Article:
Many people outside the esoteric world do not know the name of W.E. Butler. The author of several books on the occult, Butler is probably best known as having been the first director of studies for Servants of the Light (SOL), a “modern day Western Mystery School which teaches the esoteric sciences through correspondence” (from the Servants of the Light website). Butler was a student of the better known Dion Fortune (Violet Firth) and spent over 50 years studying and teaching the esoteric sciences as well as serving as a priest in the Liberal Catholic Church. Like Dolores Ashcroft-Nowicki, who succeeded him as director of studies for SOL, Butler is known for his direct style, lucid explanations and wit.
I am currently re-reading one of his classic books, Lords of Light: The Path of Initiation in the Western Mysteries, where I found a discussion of exorcism that I think might be interesting to my readers. This book is actually a series of lectures given by Butler to a magical group that he worked with very late in his life. In the text, Butler says:
If anyone asks you to exorcise something or some place, don’t rush in too quickly. Find out what kind of job you are up against. I suppose I’ve carried out five hundred or so exorcisms, but I’ve never taken them on lightheartedly. These powers – powers of darkness, if you like – are very real and they can affect you disastrously. It’s all very well to say, “Now I know how to do this,” and, in all the glory of your ignorance, you begin exorcising something that has a lot of teeth to it. And when you get bitten, you don’t like it at all . . . “
Butler goes on to describe a case of exorcism that backfired and then says, “Don’t forget this: Good intentions pave the way to Hell; in themselves, they do not protect you from trouble”. Finally, Butler returns to the topic in the question and answer section of the chapter and makes the strong point that only a person who can confidently get out of their own way and allow the power of the Divine to flow through them should even attempt an exorcism. All this from a man who, by his own account, performed over 500 exorcisms of one type or the other (not necessarily “demons”) in his life.
If I had to boil Butler’s advice down to a single word, it would have to be humility. And this is not a trait that I see a lot of in the paranormal community. What I see is people who, with considerable hubris, put themselves out there as “demonologists” able to help people with negative entities of all sorts. I have to ask, for myself and for all the folks out there who need help, what makes these people think they are qualified to deal with a negative spiritual manifestation? What education do they have for this type of work? How did they get called into the work? In the cases of people who appear to be working within a religious tradition, who ordained them and to what level? In the case of alleged magical practitioners/occult experts, what group or individual did they study with, for how long and to what level of initiation? In both cases, who did they apprentice with to learn exorcism?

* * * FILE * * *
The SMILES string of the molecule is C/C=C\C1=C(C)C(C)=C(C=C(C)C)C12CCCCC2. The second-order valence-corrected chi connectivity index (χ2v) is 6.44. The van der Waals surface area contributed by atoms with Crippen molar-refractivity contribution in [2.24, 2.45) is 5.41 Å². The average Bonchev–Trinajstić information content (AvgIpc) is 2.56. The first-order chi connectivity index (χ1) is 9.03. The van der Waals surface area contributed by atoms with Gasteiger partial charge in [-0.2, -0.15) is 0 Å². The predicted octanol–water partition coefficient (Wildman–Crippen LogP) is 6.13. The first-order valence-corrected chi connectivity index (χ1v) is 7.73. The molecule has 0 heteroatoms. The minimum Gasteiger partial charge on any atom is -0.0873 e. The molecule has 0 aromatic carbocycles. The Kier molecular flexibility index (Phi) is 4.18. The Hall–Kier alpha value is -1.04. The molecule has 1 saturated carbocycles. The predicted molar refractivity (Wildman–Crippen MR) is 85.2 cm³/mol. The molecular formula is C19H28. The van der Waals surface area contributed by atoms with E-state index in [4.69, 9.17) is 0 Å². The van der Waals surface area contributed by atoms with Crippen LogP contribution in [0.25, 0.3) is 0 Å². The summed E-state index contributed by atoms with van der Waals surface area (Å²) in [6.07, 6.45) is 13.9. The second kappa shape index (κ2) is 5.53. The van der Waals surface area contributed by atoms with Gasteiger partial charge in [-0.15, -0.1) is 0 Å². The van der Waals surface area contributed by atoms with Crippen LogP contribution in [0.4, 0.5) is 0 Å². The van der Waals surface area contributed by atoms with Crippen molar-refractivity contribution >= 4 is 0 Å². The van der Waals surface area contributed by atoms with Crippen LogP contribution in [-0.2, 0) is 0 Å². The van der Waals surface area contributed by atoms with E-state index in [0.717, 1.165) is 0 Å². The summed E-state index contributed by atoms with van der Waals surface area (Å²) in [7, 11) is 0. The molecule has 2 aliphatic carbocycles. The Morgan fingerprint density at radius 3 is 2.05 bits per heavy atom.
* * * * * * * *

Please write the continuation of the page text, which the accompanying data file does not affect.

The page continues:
Sadly, the answer to most of these questions is that the person read some books, perhaps talked to some people, maybe “apprenticed” with some other unqualified demonologist and then hung out their shingle so that they could get some of the attention too. Somehow or the other, being a demonologist has become “hip”. I am sure that there are a lot of cultural reasons for this but, frankly, I don’t care. What I do care about is that, more and more ill prepared people are attempting exorcism when they haven’t even the discernment to tell what sort of entity they are dealing with.
Exorcism of any type is not simple wand waving. You do not simply say the words and make everything better. You have to have a good feel for what you are dealing with and not simply assume that any hostile being is a demon. When you walk onto a negative entity’s home ground, you need to have the attitude of a sport fisherman – you are going to hook something big and it is going to put up a fight. You had better be in it for the long haul because, unlike fishing, if the line breaks the fish is going to come after you with everything he’s got. As Butler says above, “when you get bitten, you -won’t- like it at all . . . ” From my perspective, getting bitten can mean anything from physical injury to the incursion that some call possession.
My point here is straightforward. Some people truly are called to this type of work and, with the proper training they can be a great help to those who are afflicted. If you truly feel that you have the calling to work in this type of scenario, then ask yourself one question: why? If it has anything to do with the cool factor or the attention you might garner or the books you might be able to write, you are going to get yourself or someone else hurt. If, like the famous Lakota medicine man Frank Fools Crow, you want to develop yourself into an “eagle bone whistle”, an instrument through which the Divine (in whatever way you see it) can work in these situations, then ask the Divine within you to bring you to a teacher. And may the Light go with you.